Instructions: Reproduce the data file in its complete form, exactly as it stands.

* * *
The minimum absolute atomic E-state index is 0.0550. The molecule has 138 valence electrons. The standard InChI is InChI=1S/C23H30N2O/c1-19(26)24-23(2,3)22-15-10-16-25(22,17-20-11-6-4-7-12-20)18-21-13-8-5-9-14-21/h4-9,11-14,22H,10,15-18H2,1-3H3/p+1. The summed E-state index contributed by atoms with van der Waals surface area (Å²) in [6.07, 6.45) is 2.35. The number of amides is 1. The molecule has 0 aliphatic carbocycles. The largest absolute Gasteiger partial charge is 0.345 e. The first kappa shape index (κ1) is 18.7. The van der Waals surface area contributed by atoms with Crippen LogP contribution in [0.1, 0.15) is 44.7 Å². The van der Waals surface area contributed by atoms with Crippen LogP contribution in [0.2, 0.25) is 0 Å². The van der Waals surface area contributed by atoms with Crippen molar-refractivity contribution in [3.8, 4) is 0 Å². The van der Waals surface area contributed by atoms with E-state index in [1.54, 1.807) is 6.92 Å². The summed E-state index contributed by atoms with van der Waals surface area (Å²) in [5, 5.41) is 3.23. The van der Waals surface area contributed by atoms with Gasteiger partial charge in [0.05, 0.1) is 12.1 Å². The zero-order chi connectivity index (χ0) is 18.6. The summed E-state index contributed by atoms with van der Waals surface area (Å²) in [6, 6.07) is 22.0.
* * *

The minimum absolute atomic E-state index is 0.0550. The molecule has 138 valence electrons. The standard InChI is InChI=1S/C23H30N2O/c1-19(26)24-23(2,3)22-15-10-16-25(22,17-20-11-6-4-7-12-20)18-21-13-8-5-9-14-21/h4-9,11-14,22H,10,15-18H2,1-3H3/p+1. The summed E-state index contributed by atoms with van der Waals surface area (Å²) in [6.07, 6.45) is 2.35. The number of amides is 1. The molecule has 0 aliphatic carbocycles. The largest absolute Gasteiger partial charge is 0.345 e. The first kappa shape index (κ1) is 18.7. The van der Waals surface area contributed by atoms with Crippen LogP contribution in [0.1, 0.15) is 44.7 Å². The van der Waals surface area contributed by atoms with Crippen LogP contribution in [0.2, 0.25) is 0 Å². The van der Waals surface area contributed by atoms with Crippen molar-refractivity contribution in [3.8, 4) is 0 Å². The van der Waals surface area contributed by atoms with E-state index in [1.54, 1.807) is 6.92 Å². The summed E-state index contributed by atoms with van der Waals surface area (Å²) in [5, 5.41) is 3.23. The van der Waals surface area contributed by atoms with Gasteiger partial charge in [0.05, 0.1) is 12.1 Å². The zero-order chi connectivity index (χ0) is 18.6. The summed E-state index contributed by atoms with van der Waals surface area (Å²) in [6, 6.07) is 22.0.